The die components, the molds, the fixtures—new versions of each are needed. This can easily cost somewhere in the five-figure range or more depending on complexity and quantities. By utilizing the iterative design process, costly mistakes like these can be minimized or even avoided altogether.
Tips for an Iterative Approach
The concept is simple, but there are plenty of small steps that come together to form the complete process. The number one tip to ensure the success of an iterative approach to a new design is to pick the right engineer or designer for the job. Their level of skill is essential, but perspective is also critical with this process. On the subject of perspective, patience is required, but so is a desire to see the project completed in a timely fashion.
Iterative Design Questions and Answers
1. How Many Iterations are Necessary for a High-Quality Final Product?
There isn’t a single, one size fits all answer to this question. Some designs are quite impressive and have little room for improvement from the start. However, this is rare, and most designs benefit from several iterations. Just as a rough number, expect to go through at least three iterations. Three to five iterations are common with new designs. As the process goes on, remember to recognize when good enough is actually good enough to avoid needlessly chasing perfection.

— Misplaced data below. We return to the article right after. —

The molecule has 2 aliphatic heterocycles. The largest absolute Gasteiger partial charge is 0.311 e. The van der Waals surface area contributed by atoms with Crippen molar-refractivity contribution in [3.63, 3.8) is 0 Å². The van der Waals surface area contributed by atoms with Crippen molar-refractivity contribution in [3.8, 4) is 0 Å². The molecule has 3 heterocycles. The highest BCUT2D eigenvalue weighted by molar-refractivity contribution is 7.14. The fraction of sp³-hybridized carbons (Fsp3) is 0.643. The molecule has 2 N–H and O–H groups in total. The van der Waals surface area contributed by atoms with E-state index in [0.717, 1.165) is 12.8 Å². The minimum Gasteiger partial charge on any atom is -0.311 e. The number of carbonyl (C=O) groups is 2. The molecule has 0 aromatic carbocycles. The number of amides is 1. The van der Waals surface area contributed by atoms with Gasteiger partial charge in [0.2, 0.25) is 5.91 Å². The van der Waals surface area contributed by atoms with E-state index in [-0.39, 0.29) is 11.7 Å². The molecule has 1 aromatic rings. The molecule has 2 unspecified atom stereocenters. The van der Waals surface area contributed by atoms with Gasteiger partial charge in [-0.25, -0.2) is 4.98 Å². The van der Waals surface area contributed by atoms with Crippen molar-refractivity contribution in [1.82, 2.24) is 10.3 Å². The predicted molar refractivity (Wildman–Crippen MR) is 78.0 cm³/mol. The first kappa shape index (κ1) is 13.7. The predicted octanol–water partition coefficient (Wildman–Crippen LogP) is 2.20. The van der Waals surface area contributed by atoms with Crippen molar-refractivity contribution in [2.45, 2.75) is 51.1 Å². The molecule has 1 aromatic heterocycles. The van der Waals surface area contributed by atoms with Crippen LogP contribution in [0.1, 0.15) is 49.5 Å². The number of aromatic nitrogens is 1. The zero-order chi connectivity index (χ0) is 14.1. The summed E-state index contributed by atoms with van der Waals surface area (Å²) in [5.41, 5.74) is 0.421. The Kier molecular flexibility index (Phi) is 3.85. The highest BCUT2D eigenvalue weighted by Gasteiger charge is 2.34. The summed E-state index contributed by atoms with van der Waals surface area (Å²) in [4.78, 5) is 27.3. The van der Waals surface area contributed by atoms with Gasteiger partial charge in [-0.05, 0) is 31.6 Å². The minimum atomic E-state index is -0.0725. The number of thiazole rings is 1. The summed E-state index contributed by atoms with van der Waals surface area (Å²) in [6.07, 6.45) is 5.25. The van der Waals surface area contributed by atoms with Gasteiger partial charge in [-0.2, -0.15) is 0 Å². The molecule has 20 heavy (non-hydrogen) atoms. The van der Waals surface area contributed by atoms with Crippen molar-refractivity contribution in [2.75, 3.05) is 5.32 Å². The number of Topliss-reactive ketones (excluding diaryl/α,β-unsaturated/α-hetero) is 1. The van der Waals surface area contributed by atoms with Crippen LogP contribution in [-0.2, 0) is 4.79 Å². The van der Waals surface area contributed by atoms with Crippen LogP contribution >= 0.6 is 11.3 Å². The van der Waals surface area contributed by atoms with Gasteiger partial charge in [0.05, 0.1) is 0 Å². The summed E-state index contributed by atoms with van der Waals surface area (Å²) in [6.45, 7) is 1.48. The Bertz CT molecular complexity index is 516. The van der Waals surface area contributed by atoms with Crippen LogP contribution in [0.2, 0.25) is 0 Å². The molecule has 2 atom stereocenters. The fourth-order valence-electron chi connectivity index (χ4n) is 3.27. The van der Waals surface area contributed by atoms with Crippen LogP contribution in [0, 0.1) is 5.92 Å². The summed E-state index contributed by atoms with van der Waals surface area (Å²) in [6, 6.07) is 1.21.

2. Isn’t Iterative Design for Products like Software?
Iterative design is a process, just a series of steps. It is widely used for things like software, but it is very valuable for physical products. New products always have room for improvement over the initial design. The iterative design process provides a logical series of steps for identifying and making those improvements. In short, iterative design is used for a wide variety of products.
3. Are Iterative Design Services Expensive?
This is a matter of perspective. Is it possible that the iterative process may cost more during the development stage of a new product? Yes, it’s possible it may be more costly on the front end. It’s also likely that it will result in large savings once the design is put into full-scale production as opposed to skipping this kind of development. The savings are likely to be found in the form of both time and money.
- Iterative Design – Iterative design is a strategy that helps to create the best final design possible. It is a cyclical process that involves three basic steps—design, prototyping, and evaluation. These steps are repeated in succession until the design is satisfactory or further improvements are unwarranted.
- Rapid Prototyping – Rapid prototyping is a process used to create and evaluate realistic prototypes as quickly as possible. Typically, this process relies on three-dimensional design files which are then used for 3D printing.